The stir-fried salad.

Tonight, I made a completely different salad. I sauteed celery root and garlic skate in olive oil, added sesame and caraway seeds to toast, and then the celery leaves and the remains of the last head of lettuce in my spinner. I tossed it all together in the pan until just wilted, and squeezed the juice of one lemon over it. This delicious, bright mixture I served over a salty polenta, and it was excellent. I will likely make that again for my vegan cousins when they arrive, but likely I shall omit the chicken broth in the polenta (and the parmesean I mixed in there too.)

That was a brilliant use for lettuce getting a little tired (the mahogany lettuces seem to show their brown faster, it seems to me,) and a nice switch up for putting some grains on your salad, to the other way around.

How do you like your flavorful greens this year? Or, if you prefer: what makes a salad a salad?
telesilla: 1950s woman in kitchen (cooking)
[personal profile] telesilla
So there was a cabbage in the box this week. I've got a recipe for cabbage and beans that we really liked, but I don't have any beans. However, I do have lentils and so I went looking for a cabbage and lentil recipe and found this recipe. I messed with it some, adding bacon for flavor (which can totally be left out if you want to make this vegetarian) and a can of diced tomatoes because I liked the tomatoes in my cabbage and beans recipe. I took the chili out because a) we don't like chilies and b) I don't have any. I also didn't have a bay leaf, which is sad. *puts on list*

The result is very tasty. Cooking the cabbage in advance like this deals with the bitterness and the bacon adds a really nice smokey flavor. I can tell that it's going to be even better tomorrow. Even though it's late May here in the Sacramento Valley, it's been very cool and so this is perfect food for the weather.

cabbage and lentil recipe through here )

Quick and Easy Pickled Beets

A while back I made cucumber sunomono. I was thinking about it as I looked at the beets in yesterday's box. I used to love pickled beets as a kid and I thought, why not try making beet sunomono?

beet recipe through here )


May. 20th, 2010 11:05 am
azurelunatic: Chocolate dessert, captioned No Artificial Shortages  (no artificial shortages)
[personal profile] azurelunatic
I impulse-bought some mint, and now I'm not entirely sure what to do with it. It's very nice-looking and minty-smelling.

I've always wanted to try a mint julep. Perhaps now is the time?

Kale Chips

May. 5th, 2010 02:25 am
daedala: line drawing of a picture of a bicycle by the awesome Vom Marlowe (Default)
[personal profile] daedala
Every CSA seems to have an overabundance of that one vegetable I'm not sure what to do with. One year it was beets, one year radishes, one year kale...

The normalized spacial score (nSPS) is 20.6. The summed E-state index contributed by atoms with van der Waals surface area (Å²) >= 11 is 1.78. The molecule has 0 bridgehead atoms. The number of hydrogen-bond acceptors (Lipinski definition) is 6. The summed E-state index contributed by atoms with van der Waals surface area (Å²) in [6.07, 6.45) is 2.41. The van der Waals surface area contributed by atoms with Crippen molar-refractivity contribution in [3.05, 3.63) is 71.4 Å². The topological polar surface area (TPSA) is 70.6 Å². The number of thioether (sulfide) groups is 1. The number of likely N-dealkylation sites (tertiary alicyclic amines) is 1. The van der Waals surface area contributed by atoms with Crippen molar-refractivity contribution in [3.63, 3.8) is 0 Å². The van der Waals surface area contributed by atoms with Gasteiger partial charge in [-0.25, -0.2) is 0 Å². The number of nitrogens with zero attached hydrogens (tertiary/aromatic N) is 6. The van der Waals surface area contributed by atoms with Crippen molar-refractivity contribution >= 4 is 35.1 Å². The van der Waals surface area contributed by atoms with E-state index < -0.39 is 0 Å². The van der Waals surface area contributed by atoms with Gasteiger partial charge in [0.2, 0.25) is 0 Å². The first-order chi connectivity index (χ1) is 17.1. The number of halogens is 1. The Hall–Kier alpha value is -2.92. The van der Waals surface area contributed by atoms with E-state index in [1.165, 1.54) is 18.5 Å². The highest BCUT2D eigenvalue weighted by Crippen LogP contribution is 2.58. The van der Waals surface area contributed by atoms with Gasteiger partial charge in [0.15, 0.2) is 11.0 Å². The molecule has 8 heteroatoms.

This is what to do with extra kale. Or all of it, and maybe buy some more. They're like potato chips, in that the entire bowl vanishes before you realize what happened:

Preheat oven to 400. (BTW, do you have an oven thermometer? They are awesome.)

Stem and tear kale leaves into bite-sized pieces. The bunches I get come to about 5 cups, loosely packed.

Add 1 T olive oil, 1 t vinegar, 1/2 t salt, and 1/2 t pepper (salt and pepper to taste, obviously). Toss thoroughly. It seems to help to massage the oil in with my hands, though maybe it's just that I like to play with my food.

Spread kale in a single layer in a jelly roll pan (I line them with parchment but am not sure it's necessary).

Bake for about 12 minutes, stirring halfway. They should be mostly dry and crisp; the edges may look a little burned.

Enjoy! I have no idea if these keep because it's never been an issue.

Note: the grocery store was out of kale once, so I tried some kind of mustard green, and it didn't work at all.
sapote: The TARDIS sits near a tree in sunlight (pic#453445)
[personal profile] sapote
Wilted Swiss Chard with Garlic and Ricotta Salata Cheese
from Pasta e Verdura by Jack Bishop, with my variations.

So this is supposed to be a pasta recipe, but I wound up putting it on rice instead. I am claiming that this is to demonstrate how versatile a basic recipe for a sauce can be, and not because I was too lazy to go to the store *g*

Attempt at food photography and recipe/notes under cut )

As noted above, I would salt to taste towards the end of cooking instead - I'm not a big fan of salty salty greens - but I would recommend this as a good basic, versatile technique to make swiss chard into a sauce for pasta, rice, bread, what-have-you. We ate this with a side salad of our CSA lettuce for bonus CSA-box-emptying points.